Former Congressman Mike Honda, himself an Amache survivor, also gave remarks about how significant this designation is for all Americans. Honda also thanked Wasano for his tribes’ friendship and support. The final speaker was National Park Service Director Chuck Sams, the first Native American to hold this role.

Following the ribbon-cutting, I revisited the cemetery as part of a group tour where I learned about the decades-long effort to memorialize those who died in captivity. WRA records recorded only 106 deaths at Amache, but the actual total is estimated to be closer to 200. So many babies were stillborn that they stopped counting them.

I also learned about the history of vandalism to the cemetery site, dating back to when the camp was first closed, and the cemetery memorial was desecrated by rifle blasts. Later, wooden planks with names of the deceased were burnt by arsonists. As recent as 1983 when the Nisei veterans’ memorial was installed, someone used it as target practice with a visible rifle shot just inches below the “Honor Roll” title on the monument.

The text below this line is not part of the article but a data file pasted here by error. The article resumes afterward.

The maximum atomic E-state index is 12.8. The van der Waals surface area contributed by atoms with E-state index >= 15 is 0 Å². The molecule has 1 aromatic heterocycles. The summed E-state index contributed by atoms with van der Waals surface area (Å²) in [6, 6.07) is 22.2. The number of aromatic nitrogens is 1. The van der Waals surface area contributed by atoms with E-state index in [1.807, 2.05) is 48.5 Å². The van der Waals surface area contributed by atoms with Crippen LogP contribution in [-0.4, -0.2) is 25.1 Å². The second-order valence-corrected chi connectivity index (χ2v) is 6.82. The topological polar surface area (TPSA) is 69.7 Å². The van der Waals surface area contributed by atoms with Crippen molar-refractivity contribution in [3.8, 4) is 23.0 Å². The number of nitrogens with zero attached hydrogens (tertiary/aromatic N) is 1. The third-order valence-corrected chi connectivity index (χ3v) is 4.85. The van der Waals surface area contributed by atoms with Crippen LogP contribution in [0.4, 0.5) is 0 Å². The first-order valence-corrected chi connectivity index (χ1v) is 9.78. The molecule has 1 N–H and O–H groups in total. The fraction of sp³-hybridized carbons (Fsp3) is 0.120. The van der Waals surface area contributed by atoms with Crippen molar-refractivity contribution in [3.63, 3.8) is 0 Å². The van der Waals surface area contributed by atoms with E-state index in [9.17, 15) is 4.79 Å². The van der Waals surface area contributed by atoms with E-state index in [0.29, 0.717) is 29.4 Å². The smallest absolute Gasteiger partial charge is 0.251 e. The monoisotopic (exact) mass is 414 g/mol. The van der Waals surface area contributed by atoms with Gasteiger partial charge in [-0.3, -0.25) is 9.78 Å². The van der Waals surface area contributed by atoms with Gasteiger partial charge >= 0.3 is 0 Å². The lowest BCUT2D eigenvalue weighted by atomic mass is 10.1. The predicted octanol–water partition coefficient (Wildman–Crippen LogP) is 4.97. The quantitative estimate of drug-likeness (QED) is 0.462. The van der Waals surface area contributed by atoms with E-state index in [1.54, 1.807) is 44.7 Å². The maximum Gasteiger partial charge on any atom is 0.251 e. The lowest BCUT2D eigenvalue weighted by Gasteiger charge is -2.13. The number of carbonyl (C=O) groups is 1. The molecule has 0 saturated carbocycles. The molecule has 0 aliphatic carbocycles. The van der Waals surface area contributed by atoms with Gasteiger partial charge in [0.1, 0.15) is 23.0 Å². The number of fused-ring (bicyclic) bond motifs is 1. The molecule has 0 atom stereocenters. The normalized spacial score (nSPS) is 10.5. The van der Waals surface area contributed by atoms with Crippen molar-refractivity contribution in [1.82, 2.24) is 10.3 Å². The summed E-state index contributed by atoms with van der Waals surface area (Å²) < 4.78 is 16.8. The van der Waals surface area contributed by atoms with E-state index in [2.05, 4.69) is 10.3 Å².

Amache Alliance board member Derek Okubo further elaborated on this history at Granada High School that evening. In 1982, Nisei members of the Denver Optimists Club were shouted out of a meeting with the Granada Town Council when they first expressed their intentions to memorialize the camp.

Opposition remained until Granada High School social studies teacher John Hopper started the Amache Preservation Society in 1994. The society consists of local high school students who over the past 30 years have worked with Amache survivors and descendants to renovate the cemetery, establish the Amache Museum and restore key Amache landmarks including the water tower, guard tower and barracks.

As subsequent generations of students came through Hopper’s program, they shared the harsh realities of camp life with their families, friends and extended community. Gradually, bigotry dissipated among the local residents of Granada as they began to see Amache as a significant part of their own local history. These shifting dynamics enabled the Amache site to thrive through meaningful partnerships across several organizations representing both local residents of Granada, the Japanese American community and now the NPS.